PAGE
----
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Transport in Athens: Tram and Suburban Train

The tram and suburban train are alternative modes of transport to reach less-central areas (the coast, neighbourhoods in the outskirts of town, the north of the city, nearby towns…)

In the entry ‘Transport in Athens: the Metro’ ( there are the prices and places where you can buy a ticket, although, as I mentioned, the payment system is in the process of changing, to electronic card specifically.

The Tram


(Map of the tram lines in Athens, the public transport system)

*The tram: το τραμ (to tram)

*Station/ stop: η στάση (i stási)

The tram is a system that started less than a century ago in the city, and covers the urbanised coastal area, connecting it to the centre.

The fares and tickets correspond to the metro and bus system, and there are machines where you can buy them in every tram station.


- Sundays to Thursdays: 5:30 am - 00:15 am

- Fridays and Saturdays: 5:30 am - 02:15 am (last tram from Syntagma)

* Between June and September, the tram runs for 24 hours on Fridays and Saturdays *

- Frequency: every 15 minutes or so (at the beginning and end of the day, they run every 25 minutes or so)

There are three lines, each with a different colour, just like the metro:

1. Line 1 (red): connects Syntagma and Piraeus (the port)

· Cross-platform interchange with the metro Line 2 (red) at: Syntagma, Sigrou Fix and Neos Kosmos

· Cross-platform interchange with the metro Line 1 (green) at: Piraeus (port)

2. Line 2 (green): connects Syntagma and Glyfada (one of the most esteemed neighbourhoods)

· Cross-platform interchange with the metro Line 2 (red) at: Syntagma, Sigrou Fix and Neos Kosmos.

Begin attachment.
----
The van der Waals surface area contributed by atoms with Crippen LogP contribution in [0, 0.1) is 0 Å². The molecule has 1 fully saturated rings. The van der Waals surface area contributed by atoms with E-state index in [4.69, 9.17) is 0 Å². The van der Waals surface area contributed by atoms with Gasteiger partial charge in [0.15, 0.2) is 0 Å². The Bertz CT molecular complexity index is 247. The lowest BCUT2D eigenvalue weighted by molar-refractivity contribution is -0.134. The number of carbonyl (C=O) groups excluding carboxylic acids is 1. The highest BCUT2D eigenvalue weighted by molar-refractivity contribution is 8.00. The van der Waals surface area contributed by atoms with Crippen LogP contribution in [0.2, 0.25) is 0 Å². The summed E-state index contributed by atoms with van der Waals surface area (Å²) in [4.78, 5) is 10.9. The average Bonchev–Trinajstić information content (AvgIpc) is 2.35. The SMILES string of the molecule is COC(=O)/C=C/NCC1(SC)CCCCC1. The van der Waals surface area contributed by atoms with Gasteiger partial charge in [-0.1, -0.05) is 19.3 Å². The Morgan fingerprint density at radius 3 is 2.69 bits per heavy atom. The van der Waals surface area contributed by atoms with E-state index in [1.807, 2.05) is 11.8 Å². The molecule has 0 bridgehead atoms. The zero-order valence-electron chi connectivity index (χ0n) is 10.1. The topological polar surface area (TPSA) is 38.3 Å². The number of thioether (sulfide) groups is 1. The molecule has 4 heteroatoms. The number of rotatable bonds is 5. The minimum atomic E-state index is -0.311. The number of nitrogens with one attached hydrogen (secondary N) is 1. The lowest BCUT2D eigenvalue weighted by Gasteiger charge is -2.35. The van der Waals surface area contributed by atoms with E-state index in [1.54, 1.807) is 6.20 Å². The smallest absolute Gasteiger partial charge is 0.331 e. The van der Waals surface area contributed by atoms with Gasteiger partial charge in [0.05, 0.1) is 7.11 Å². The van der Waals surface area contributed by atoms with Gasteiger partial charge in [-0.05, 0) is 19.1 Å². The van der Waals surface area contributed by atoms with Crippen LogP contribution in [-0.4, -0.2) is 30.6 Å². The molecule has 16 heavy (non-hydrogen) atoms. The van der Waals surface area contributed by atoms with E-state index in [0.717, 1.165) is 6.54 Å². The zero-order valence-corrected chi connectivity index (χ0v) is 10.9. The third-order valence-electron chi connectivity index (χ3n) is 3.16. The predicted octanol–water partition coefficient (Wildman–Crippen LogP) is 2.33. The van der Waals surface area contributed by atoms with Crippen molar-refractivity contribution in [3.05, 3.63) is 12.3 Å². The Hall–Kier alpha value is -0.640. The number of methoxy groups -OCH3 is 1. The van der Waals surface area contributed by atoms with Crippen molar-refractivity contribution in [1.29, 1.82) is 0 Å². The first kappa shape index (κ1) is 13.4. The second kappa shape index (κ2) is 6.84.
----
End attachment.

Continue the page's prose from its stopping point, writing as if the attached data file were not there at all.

3. Line 3 (blue): connects Piraeus with Glyfada (coastal route)

· Cross-platform interchange with the metro Line 1 (green) at: Piraeus (port)

As a personal comment, the tram is a good system, normally it isn’t too full but it does judder an awful lot. It has a system with televisions that display the next stops, with the announcement in Greek and English. The stations are relatively close to one another and it doesn’t take a lot of time, but, for example, if you have to quickly get from Syntagma to the Piraeus Port I would recommend you take the metro, as it’s much quicker.

References: for more information, you can click here

Suburban Train (Suburban Railway)


(Semi-physical map of the Suburban Railway in Athens)

Suburban Railway: προαστιακός (proastiacós)

The suburban train is the best for covering large distances from the centre. As I mentioned earlier, it connects the airport, the port, the suburbs and other Greek cities. If you think about it, it’s like the Madrid Cercanías Renfe (or the London underground/ over ground) with its trains that cover medium to large distances, passing through the centre of the city. There are also suburban railways in the cities of Patras and Thessaloniki, but we’re interested in the one in Athens.

The company that runs it is TRAINOSE (

Tickets and fares

- For sections Piraeus – SKA and Magoula - Koropi: the price is the same as that of other means of transport (published in:

- For the airport and further-away stations: to use these, you have to pay a little more, so remember to pay your ticket according to your destinations before taking the train.

- For medium- to long-distance journeys (intercity): you can book and buy tickets online on their webpage, as it has fares according to time of departure and duration of the journey. This is the company’s intercity search engine and comparison site:


Where to buy my ticket

You can buy them in any train station, just like with the metro system, if you’re moving around the city.

If you’re going to make a journey, you can buy a ticket online (tickets. or at the sales stands of the company: Suburban Railway stations and TRAINOSE travel agencies.

Connections with the metro:

1. Green Line: Piraeus (por) // Nerarziotissa (North)

2. Red Line Larissa Station (centre, between Victoria and Metaksourgio)

3. Blue Line: D Plakentias // Airport


Suburban Railway Lines (TRAINOSE)

Frequency: usually less often than other systems, between 15 and 20 minutes in general.

Personally, I can only say to you to be very attentive to which train you take, because if you make a mistake you can end up in the Greek steppe (plains) (I exaggerate, of course, but look carefully! ). Aside from that, it’s the fastest mode of transport.

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